We all know about Leap Years. That is when February has an extra day. The Leap Year corrects a slight inaccuracy in the Gregorian Calendar. (There is NO need for the concept of a Leap Year in the Mayan Calendrical System so do not ask if the Mayan Calendar takes into account Leap Years - the question is not valid but YES is pretty close to being right.)
I am going to summarize information from
here and
here to explain how the Mayan Calendar is slightly more accurate than our Gregorian Calendar.
I'll get more specifics on the calculations soon but here is the breakdown:

The accepted definition of a solar tropical year is approximately 365.2422 days.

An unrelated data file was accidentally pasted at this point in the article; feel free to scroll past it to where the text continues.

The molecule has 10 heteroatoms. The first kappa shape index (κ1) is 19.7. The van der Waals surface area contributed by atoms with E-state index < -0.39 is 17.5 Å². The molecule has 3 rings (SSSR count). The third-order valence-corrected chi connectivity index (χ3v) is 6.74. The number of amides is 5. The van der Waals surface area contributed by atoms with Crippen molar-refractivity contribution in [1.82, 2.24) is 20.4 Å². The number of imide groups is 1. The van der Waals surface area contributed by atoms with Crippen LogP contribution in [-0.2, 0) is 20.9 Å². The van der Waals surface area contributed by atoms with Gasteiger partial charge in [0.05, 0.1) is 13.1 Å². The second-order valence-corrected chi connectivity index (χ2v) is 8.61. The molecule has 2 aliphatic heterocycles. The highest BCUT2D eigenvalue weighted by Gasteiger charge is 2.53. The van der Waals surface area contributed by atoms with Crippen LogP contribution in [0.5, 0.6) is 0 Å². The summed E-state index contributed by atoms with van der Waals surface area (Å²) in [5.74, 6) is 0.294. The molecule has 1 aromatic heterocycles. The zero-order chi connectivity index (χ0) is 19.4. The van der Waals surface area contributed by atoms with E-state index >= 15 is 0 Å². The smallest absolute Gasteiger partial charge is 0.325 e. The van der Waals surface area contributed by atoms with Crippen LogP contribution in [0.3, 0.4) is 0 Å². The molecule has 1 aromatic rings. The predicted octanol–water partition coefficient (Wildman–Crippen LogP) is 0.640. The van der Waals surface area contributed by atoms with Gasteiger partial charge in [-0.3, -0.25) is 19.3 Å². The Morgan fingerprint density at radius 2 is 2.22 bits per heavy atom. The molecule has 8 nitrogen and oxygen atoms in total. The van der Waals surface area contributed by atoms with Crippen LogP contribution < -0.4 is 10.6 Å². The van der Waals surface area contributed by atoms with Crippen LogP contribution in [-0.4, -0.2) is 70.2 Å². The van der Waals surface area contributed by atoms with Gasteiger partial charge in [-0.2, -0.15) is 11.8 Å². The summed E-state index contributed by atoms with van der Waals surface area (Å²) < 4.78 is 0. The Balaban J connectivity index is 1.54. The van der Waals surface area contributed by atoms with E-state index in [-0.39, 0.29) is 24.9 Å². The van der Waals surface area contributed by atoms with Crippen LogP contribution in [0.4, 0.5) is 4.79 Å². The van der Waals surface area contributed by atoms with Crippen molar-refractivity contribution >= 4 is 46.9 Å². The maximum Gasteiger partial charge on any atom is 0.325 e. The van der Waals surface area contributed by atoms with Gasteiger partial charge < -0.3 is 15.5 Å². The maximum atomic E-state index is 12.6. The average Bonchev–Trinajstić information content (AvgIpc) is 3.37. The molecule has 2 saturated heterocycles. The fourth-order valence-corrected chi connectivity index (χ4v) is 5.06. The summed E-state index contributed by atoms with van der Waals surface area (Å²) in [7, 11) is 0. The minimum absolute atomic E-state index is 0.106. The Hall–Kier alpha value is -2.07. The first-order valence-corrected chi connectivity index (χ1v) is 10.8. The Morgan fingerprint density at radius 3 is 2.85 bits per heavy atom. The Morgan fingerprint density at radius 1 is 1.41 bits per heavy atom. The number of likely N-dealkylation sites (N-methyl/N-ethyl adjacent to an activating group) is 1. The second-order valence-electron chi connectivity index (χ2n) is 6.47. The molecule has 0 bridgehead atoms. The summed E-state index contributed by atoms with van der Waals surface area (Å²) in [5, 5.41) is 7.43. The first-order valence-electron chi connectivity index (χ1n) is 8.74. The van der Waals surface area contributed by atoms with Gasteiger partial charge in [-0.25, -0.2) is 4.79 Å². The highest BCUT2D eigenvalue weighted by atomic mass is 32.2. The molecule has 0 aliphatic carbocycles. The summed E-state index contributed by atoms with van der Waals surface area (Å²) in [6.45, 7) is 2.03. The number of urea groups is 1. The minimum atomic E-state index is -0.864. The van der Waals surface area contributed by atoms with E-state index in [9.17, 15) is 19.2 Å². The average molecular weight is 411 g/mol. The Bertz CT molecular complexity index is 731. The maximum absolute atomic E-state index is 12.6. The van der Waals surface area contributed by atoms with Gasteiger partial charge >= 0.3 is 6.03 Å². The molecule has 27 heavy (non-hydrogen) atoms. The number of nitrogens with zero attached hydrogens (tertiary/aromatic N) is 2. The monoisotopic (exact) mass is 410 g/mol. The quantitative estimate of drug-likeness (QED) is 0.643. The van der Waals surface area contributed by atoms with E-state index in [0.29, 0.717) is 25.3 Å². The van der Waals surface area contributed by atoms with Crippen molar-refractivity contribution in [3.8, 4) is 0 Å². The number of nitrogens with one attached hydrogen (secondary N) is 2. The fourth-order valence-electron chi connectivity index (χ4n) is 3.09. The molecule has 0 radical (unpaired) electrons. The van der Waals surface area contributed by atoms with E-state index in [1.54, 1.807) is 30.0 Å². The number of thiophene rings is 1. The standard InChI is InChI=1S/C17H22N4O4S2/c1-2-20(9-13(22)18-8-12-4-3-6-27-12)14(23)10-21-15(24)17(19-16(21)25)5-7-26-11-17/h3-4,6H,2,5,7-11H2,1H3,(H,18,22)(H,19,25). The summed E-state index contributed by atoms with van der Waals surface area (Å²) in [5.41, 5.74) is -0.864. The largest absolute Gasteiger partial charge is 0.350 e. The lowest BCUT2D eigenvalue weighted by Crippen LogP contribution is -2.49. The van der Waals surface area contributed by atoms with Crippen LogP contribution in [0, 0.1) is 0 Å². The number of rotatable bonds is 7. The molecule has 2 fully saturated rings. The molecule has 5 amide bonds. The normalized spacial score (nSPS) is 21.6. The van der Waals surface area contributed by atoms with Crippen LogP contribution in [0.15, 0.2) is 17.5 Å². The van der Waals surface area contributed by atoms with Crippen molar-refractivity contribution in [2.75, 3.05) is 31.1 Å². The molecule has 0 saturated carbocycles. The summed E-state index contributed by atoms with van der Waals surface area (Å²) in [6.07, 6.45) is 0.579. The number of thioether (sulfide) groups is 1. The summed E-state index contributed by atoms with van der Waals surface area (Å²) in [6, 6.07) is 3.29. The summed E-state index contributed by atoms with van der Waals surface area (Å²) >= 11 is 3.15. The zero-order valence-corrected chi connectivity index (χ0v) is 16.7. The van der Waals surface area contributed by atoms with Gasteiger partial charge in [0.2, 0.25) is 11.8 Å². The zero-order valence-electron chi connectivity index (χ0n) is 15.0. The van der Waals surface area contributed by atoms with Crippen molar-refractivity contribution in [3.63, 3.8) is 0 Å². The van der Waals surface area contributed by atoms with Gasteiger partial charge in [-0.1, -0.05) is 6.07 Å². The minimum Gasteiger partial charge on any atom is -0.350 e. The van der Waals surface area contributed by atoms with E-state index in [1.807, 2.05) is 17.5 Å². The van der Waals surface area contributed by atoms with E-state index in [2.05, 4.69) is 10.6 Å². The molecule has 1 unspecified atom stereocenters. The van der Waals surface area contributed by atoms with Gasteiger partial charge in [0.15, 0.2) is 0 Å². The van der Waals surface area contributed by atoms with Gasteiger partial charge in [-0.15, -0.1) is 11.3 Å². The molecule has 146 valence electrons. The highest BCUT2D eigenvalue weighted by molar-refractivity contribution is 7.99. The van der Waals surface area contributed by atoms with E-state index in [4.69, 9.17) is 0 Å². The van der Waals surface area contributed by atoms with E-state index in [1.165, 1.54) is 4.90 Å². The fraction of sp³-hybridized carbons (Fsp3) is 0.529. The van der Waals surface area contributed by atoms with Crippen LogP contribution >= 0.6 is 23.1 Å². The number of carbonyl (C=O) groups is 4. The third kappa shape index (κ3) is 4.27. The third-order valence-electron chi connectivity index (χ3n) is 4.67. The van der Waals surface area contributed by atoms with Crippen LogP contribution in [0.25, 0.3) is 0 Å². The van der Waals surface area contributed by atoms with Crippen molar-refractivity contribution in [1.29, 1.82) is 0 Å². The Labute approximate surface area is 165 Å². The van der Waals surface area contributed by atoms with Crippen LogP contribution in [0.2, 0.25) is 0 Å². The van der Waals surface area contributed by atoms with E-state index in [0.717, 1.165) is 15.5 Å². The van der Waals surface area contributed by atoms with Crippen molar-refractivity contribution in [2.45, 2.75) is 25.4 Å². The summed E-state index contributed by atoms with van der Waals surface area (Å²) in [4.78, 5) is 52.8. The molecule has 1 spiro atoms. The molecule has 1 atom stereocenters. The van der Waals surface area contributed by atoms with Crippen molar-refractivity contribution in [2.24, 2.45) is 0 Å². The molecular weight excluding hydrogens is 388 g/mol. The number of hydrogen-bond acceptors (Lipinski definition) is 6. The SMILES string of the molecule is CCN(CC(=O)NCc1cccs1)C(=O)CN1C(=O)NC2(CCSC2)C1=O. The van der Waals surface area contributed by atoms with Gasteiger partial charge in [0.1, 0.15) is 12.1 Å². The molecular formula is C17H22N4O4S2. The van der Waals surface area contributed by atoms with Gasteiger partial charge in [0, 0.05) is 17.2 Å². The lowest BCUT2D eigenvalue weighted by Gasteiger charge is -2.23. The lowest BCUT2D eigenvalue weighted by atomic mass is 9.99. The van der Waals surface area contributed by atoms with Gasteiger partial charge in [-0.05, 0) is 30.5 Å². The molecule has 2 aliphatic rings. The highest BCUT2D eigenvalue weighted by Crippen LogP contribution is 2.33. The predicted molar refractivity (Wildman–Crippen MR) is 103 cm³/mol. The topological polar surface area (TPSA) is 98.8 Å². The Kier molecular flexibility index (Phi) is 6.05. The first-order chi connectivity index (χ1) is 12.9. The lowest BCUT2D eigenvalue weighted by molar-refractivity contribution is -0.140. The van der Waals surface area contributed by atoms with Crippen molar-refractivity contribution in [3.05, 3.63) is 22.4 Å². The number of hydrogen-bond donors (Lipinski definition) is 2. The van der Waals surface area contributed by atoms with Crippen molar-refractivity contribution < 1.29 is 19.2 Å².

The Gregorian Calendar year has an average length of approximately 365.2425 days. The Gregorian calculation for a year is ((400 * 365) + 100 - 3 = 146,097) / 400 = 365.2425

The Mayan Calendar year comparison has an average length of approximately 365.2420 days. The Mayan calculation for a solar year is divided by 5,124 year periods which give the calendar the increased accuracy.

The variation for the Gregorian calendar is .0003. The variation for the Mayan Calendar is .0002. Small numbers until you start working with periods of time
greater than 100,000 years or so, which is what the Long Count is doing.